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Croatia: Focus on the vineyards of Istria


Domaine Koslovic

The small vineyards of Istria, located in the northwest of Croatia, are asserting their winemaking potential. Some hidden gems, particularly in white wines, are already testaments to this. Let's take a closer look at this Croatian Tuscany.

The Croatian vineyard is managed by 1,575 producers, including 336 winemakers owning more than 5 hectares. In their 17,600 hectares of vineyards, this country produced 525,751 hectoliters of wine (in 2002). White wine is predominant, representing 76%. Red wine accounts for 21%, and rosé for 3%. In Istria, in this appropriately named little Croatian Tuscany, surrounded by the Adriatic Sea, 3,010 hectares of vineyards flourish in a Mediterranean climate. As emphasized by the English Master of Wine, Caroline Gilby:   

          “Istria is the smallest wine region in Croatia, but it is one of the most renowned”.

This is largely due to the impetus and cooperation of winemakers who founded the Vinistra association in 1994. Today, it brings together the majority of representatives with over 120 members. As its founder, Livio Benvenuti, winemaker of the eponymous domain, points out: “Our goal is to improve and develop viticulture and winemaking in Istria to become, by 2030, the top wine region in Croatia”.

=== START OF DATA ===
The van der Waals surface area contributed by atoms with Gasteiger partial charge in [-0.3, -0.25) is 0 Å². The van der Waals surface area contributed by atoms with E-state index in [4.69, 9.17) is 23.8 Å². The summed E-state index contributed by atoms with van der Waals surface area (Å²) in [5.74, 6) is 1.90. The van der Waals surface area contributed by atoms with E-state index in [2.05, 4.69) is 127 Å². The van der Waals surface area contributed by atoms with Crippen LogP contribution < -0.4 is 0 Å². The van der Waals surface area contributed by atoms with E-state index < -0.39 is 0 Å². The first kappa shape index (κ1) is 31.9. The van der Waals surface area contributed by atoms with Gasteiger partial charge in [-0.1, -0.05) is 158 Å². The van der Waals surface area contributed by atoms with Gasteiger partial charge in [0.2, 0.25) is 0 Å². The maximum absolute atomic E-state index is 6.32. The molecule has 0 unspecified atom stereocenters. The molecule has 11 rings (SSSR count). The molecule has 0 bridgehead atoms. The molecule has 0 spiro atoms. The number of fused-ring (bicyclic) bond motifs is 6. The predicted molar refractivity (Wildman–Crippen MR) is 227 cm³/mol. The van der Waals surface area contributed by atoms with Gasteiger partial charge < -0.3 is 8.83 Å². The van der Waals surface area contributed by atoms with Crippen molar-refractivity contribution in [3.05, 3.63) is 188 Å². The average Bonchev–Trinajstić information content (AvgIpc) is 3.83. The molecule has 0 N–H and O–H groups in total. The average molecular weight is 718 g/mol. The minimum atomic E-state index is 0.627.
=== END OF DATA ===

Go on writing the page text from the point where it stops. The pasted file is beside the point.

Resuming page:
Malvasia, the star grape of Istria

The star here is an indigenous grape variety, generically referred to as Malvasia, and specifically as Malvasia Istriana. It is an integral part of the region's identity and typically accounts for 70% of the vineyard plantings.

These white wines offer very different aromatics depending on their vinification. The fresh Malvasia, which is unoaked, is lively, crisp, and saline. They are perfect for aperitifs and pair well with seafood. Those aged in barrels, known as Aged Malvasia, offer more complexity, with floral and yellow fruit notes. For example, the 2017 Santa Lucia cuvée from Kozlovic, one of the flagship estates of the region.

Malvasia is also used for orange wines, sweet wines, and even sparkling wines.

Téran, the indigenous king grape

In red wines, the indigenous king grape is Teran. Cultivated on the Istrian Peninsula for over 600 years, it once covered over 80% of the vineyard area in the 19th century. Today, it only occupies 250 hectares. Its character may seem a bit austere, but it is also capable of delivering lovely aromas of red and black fruits, with peppery notes. Take, for instance, the 2019 Teran cuvée from the Livio Benvenuti estate, sourced from a terroir of flysch and clay, situated at 330 meters above sea level and aged in barrels for 2 years.

The other red grape varieties in the region include the indigenous Refošk, as well as the international varieties Merlot and Cabernet Sauvignon.

A reflection of identity

Istria has been part of the Austro-Hungarian Empire, Italy, Yugoslavia, and eventually Croatia. This blend of influences explains why, according to one observer, “its inhabitants primarily see themselves as Istrians rather than Croats, Slovenes, or Italians. Istrian identity is very clear and strongly reflected in the wines produced here”.

Anne Schoendoerffer